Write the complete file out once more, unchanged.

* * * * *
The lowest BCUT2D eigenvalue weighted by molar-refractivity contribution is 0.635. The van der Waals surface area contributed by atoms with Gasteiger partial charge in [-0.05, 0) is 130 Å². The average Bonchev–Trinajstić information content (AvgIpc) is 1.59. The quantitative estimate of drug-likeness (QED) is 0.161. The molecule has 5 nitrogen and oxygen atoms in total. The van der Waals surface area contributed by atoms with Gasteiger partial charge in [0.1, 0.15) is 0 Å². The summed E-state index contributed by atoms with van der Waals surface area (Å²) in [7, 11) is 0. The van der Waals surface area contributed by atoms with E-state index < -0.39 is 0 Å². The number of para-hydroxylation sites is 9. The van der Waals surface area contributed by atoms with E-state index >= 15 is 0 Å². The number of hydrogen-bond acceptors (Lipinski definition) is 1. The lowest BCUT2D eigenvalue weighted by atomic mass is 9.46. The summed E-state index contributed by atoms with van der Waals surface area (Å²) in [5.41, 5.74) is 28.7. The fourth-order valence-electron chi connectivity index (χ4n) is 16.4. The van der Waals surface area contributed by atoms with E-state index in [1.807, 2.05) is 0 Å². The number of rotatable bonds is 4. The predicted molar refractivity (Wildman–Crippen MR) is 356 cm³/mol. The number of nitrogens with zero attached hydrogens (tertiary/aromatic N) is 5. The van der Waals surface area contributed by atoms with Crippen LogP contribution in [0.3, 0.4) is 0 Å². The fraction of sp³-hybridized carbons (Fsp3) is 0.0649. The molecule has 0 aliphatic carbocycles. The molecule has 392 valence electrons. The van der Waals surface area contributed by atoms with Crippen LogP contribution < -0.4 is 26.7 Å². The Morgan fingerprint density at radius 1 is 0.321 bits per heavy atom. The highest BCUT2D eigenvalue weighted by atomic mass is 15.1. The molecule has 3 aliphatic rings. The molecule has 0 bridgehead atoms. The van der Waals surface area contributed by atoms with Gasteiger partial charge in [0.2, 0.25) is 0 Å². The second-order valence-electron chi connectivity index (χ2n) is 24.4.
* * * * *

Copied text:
The lowest BCUT2D eigenvalue weighted by molar-refractivity contribution is 0.635. The van der Waals surface area contributed by atoms with Gasteiger partial charge in [-0.05, 0) is 130 Å². The average Bonchev–Trinajstić information content (AvgIpc) is 1.59. The quantitative estimate of drug-likeness (QED) is 0.161. The molecule has 5 nitrogen and oxygen atoms in total. The van der Waals surface area contributed by atoms with Gasteiger partial charge in [0.1, 0.15) is 0 Å². The summed E-state index contributed by atoms with van der Waals surface area (Å²) in [7, 11) is 0. The van der Waals surface area contributed by atoms with E-state index < -0.39 is 0 Å². The number of para-hydroxylation sites is 9. The van der Waals surface area contributed by atoms with E-state index >= 15 is 0 Å². The number of hydrogen-bond acceptors (Lipinski definition) is 1. The lowest BCUT2D eigenvalue weighted by atomic mass is 9.46. The summed E-state index contributed by atoms with van der Waals surface area (Å²) in [5.41, 5.74) is 28.7. The fourth-order valence-electron chi connectivity index (χ4n) is 16.4. The van der Waals surface area contributed by atoms with E-state index in [1.807, 2.05) is 0 Å². The number of rotatable bonds is 4. The predicted molar refractivity (Wildman–Crippen MR) is 356 cm³/mol. The number of nitrogens with zero attached hydrogens (tertiary/aromatic N) is 5. The van der Waals surface area contributed by atoms with Crippen LogP contribution in [0.3, 0.4) is 0 Å². The fraction of sp³-hybridized carbons (Fsp3) is 0.0649. The molecule has 0 aliphatic carbocycles. The molecule has 392 valence electrons. The van der Waals surface area contributed by atoms with Crippen LogP contribution < -0.4 is 26.7 Å². The Morgan fingerprint density at radius 1 is 0.321 bits per heavy atom. The highest BCUT2D eigenvalue weighted by atomic mass is 15.1. The molecule has 3 aliphatic rings. The molecule has 0 bridgehead atoms. The van der Waals surface area contributed by atoms with Gasteiger partial charge in [0.2, 0.25) is 0 Å². The second-order valence-electron chi connectivity index (χ2n) is 24.4.